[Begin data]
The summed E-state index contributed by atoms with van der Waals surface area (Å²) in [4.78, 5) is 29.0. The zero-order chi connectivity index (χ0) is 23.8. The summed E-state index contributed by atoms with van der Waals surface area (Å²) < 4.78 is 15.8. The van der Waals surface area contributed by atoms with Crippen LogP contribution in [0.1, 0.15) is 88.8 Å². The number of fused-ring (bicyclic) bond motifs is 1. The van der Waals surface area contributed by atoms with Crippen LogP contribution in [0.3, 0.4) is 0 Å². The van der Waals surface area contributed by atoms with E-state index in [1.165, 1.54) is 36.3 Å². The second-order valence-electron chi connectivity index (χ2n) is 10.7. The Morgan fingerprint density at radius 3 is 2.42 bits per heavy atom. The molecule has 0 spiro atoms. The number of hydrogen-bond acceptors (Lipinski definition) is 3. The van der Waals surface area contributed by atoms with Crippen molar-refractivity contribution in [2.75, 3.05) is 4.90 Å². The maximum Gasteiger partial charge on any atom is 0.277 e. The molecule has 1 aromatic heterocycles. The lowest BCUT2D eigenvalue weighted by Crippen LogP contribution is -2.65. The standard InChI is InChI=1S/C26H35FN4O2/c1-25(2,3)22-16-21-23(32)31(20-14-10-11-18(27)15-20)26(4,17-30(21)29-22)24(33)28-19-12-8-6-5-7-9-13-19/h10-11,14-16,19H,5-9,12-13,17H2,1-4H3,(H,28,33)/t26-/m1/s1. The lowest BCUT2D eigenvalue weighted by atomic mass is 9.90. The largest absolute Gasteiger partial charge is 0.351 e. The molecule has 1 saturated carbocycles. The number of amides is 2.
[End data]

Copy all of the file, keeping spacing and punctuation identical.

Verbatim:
The summed E-state index contributed by atoms with van der Waals surface area (Å²) in [4.78, 5) is 29.0. The zero-order chi connectivity index (χ0) is 23.8. The summed E-state index contributed by atoms with van der Waals surface area (Å²) < 4.78 is 15.8. The van der Waals surface area contributed by atoms with Crippen LogP contribution in [0.1, 0.15) is 88.8 Å². The number of fused-ring (bicyclic) bond motifs is 1. The van der Waals surface area contributed by atoms with Crippen LogP contribution in [0.3, 0.4) is 0 Å². The van der Waals surface area contributed by atoms with E-state index in [1.165, 1.54) is 36.3 Å². The second-order valence-electron chi connectivity index (χ2n) is 10.7. The Morgan fingerprint density at radius 3 is 2.42 bits per heavy atom. The molecule has 0 spiro atoms. The number of hydrogen-bond acceptors (Lipinski definition) is 3. The van der Waals surface area contributed by atoms with Crippen molar-refractivity contribution in [2.75, 3.05) is 4.90 Å². The maximum Gasteiger partial charge on any atom is 0.277 e. The molecule has 1 aromatic heterocycles. The lowest BCUT2D eigenvalue weighted by Crippen LogP contribution is -2.65. The standard InChI is InChI=1S/C26H35FN4O2/c1-25(2,3)22-16-21-23(32)31(20-14-10-11-18(27)15-20)26(4,17-30(21)29-22)24(33)28-19-12-8-6-5-7-9-13-19/h10-11,14-16,19H,5-9,12-13,17H2,1-4H3,(H,28,33)/t26-/m1/s1. The lowest BCUT2D eigenvalue weighted by atomic mass is 9.90. The largest absolute Gasteiger partial charge is 0.351 e. The molecule has 1 saturated carbocycles. The number of amides is 2.